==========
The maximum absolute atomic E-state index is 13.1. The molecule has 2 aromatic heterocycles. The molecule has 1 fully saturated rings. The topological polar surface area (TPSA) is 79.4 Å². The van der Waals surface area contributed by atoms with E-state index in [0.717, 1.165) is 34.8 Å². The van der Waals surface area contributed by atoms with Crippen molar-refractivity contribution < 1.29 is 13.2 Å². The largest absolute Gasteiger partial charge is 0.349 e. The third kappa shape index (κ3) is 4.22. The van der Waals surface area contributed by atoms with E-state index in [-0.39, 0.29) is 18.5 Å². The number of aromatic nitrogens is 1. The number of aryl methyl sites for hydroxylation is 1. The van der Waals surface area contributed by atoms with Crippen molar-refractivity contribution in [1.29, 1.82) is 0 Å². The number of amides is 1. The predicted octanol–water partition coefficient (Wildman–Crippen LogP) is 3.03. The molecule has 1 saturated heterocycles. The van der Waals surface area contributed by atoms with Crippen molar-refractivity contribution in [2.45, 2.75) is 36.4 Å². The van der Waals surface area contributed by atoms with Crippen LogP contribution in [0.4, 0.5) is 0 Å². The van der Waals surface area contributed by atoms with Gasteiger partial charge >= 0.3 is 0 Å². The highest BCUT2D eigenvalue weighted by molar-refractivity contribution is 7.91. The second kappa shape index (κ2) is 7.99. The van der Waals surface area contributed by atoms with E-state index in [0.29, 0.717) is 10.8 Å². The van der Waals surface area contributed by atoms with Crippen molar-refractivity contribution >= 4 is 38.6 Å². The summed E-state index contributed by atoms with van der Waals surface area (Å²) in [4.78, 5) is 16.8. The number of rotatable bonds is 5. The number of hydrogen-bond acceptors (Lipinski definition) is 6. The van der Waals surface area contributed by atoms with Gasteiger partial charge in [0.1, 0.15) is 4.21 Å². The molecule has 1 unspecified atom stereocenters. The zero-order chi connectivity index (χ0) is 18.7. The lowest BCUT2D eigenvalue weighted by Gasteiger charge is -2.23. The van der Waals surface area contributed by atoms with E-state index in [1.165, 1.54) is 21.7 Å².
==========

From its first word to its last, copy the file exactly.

The maximum absolute atomic E-state index is 13.1. The molecule has 2 aromatic heterocycles. The molecule has 1 fully saturated rings. The topological polar surface area (TPSA) is 79.4 Å². The van der Waals surface area contributed by atoms with E-state index in [0.717, 1.165) is 34.8 Å². The van der Waals surface area contributed by atoms with Crippen molar-refractivity contribution < 1.29 is 13.2 Å². The largest absolute Gasteiger partial charge is 0.349 e. The third kappa shape index (κ3) is 4.22. The van der Waals surface area contributed by atoms with E-state index in [-0.39, 0.29) is 18.5 Å². The number of aromatic nitrogens is 1. The number of aryl methyl sites for hydroxylation is 1. The van der Waals surface area contributed by atoms with Crippen molar-refractivity contribution in [1.29, 1.82) is 0 Å². The number of amides is 1. The predicted octanol–water partition coefficient (Wildman–Crippen LogP) is 3.03. The molecule has 1 saturated heterocycles. The van der Waals surface area contributed by atoms with Crippen molar-refractivity contribution in [2.45, 2.75) is 36.4 Å². The van der Waals surface area contributed by atoms with Crippen LogP contribution in [0.4, 0.5) is 0 Å². The van der Waals surface area contributed by atoms with Gasteiger partial charge >= 0.3 is 0 Å². The highest BCUT2D eigenvalue weighted by molar-refractivity contribution is 7.91. The second kappa shape index (κ2) is 7.99. The van der Waals surface area contributed by atoms with E-state index in [0.29, 0.717) is 10.8 Å². The van der Waals surface area contributed by atoms with Crippen molar-refractivity contribution >= 4 is 38.6 Å². The summed E-state index contributed by atoms with van der Waals surface area (Å²) in [4.78, 5) is 16.8. The number of rotatable bonds is 5. The number of hydrogen-bond acceptors (Lipinski definition) is 6. The van der Waals surface area contributed by atoms with Gasteiger partial charge in [0.1, 0.15) is 4.21 Å². The molecule has 1 unspecified atom stereocenters. The zero-order chi connectivity index (χ0) is 18.7. The lowest BCUT2D eigenvalue weighted by Gasteiger charge is -2.23. The van der Waals surface area contributed by atoms with E-state index in [1.165, 1.54) is 21.7 Å².